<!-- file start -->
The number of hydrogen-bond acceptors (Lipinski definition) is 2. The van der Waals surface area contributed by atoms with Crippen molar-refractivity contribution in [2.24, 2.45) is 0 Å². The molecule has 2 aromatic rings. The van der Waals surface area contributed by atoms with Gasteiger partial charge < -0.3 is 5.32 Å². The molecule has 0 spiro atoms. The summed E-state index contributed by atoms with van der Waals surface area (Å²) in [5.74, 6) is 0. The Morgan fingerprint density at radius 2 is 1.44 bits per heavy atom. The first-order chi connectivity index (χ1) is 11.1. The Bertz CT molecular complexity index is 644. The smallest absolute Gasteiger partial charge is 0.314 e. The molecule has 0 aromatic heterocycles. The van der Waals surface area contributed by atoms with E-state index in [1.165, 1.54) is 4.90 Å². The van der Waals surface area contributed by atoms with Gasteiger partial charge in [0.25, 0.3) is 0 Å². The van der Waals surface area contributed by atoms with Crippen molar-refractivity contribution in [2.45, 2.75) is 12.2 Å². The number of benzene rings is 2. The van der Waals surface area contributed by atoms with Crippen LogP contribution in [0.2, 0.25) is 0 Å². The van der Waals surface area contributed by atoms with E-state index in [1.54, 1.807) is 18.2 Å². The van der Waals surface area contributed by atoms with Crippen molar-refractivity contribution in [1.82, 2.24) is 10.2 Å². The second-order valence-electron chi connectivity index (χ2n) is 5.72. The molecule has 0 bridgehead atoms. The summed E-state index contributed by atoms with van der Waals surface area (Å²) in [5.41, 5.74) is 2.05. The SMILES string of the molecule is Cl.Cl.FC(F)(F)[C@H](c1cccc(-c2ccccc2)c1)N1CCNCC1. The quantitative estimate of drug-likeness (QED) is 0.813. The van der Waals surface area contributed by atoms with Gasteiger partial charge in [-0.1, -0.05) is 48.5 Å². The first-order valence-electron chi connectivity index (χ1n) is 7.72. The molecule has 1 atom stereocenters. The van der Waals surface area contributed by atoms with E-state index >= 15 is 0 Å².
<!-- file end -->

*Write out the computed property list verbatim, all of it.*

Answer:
The number of hydrogen-bond acceptors (Lipinski definition) is 2. The van der Waals surface area contributed by atoms with Crippen molar-refractivity contribution in [2.24, 2.45) is 0 Å². The molecule has 2 aromatic rings. The van der Waals surface area contributed by atoms with Gasteiger partial charge < -0.3 is 5.32 Å². The molecule has 0 spiro atoms. The summed E-state index contributed by atoms with van der Waals surface area (Å²) in [5.74, 6) is 0. The Morgan fingerprint density at radius 2 is 1.44 bits per heavy atom. The first-order chi connectivity index (χ1) is 11.1. The Bertz CT molecular complexity index is 644. The smallest absolute Gasteiger partial charge is 0.314 e. The molecule has 0 aromatic heterocycles. The van der Waals surface area contributed by atoms with E-state index in [1.165, 1.54) is 4.90 Å². The van der Waals surface area contributed by atoms with Gasteiger partial charge in [0.25, 0.3) is 0 Å². The van der Waals surface area contributed by atoms with Crippen molar-refractivity contribution in [2.45, 2.75) is 12.2 Å². The number of benzene rings is 2. The van der Waals surface area contributed by atoms with Crippen LogP contribution in [0.2, 0.25) is 0 Å². The van der Waals surface area contributed by atoms with E-state index in [1.54, 1.807) is 18.2 Å². The van der Waals surface area contributed by atoms with Crippen molar-refractivity contribution in [1.82, 2.24) is 10.2 Å². The second-order valence-electron chi connectivity index (χ2n) is 5.72. The molecule has 0 bridgehead atoms. The summed E-state index contributed by atoms with van der Waals surface area (Å²) in [5.41, 5.74) is 2.05. The SMILES string of the molecule is Cl.Cl.FC(F)(F)[C@H](c1cccc(-c2ccccc2)c1)N1CCNCC1. The quantitative estimate of drug-likeness (QED) is 0.813. The van der Waals surface area contributed by atoms with Gasteiger partial charge in [-0.1, -0.05) is 48.5 Å². The first-order valence-electron chi connectivity index (χ1n) is 7.72. The molecule has 1 atom stereocenters. The van der Waals surface area contributed by atoms with E-state index >= 15 is 0 Å².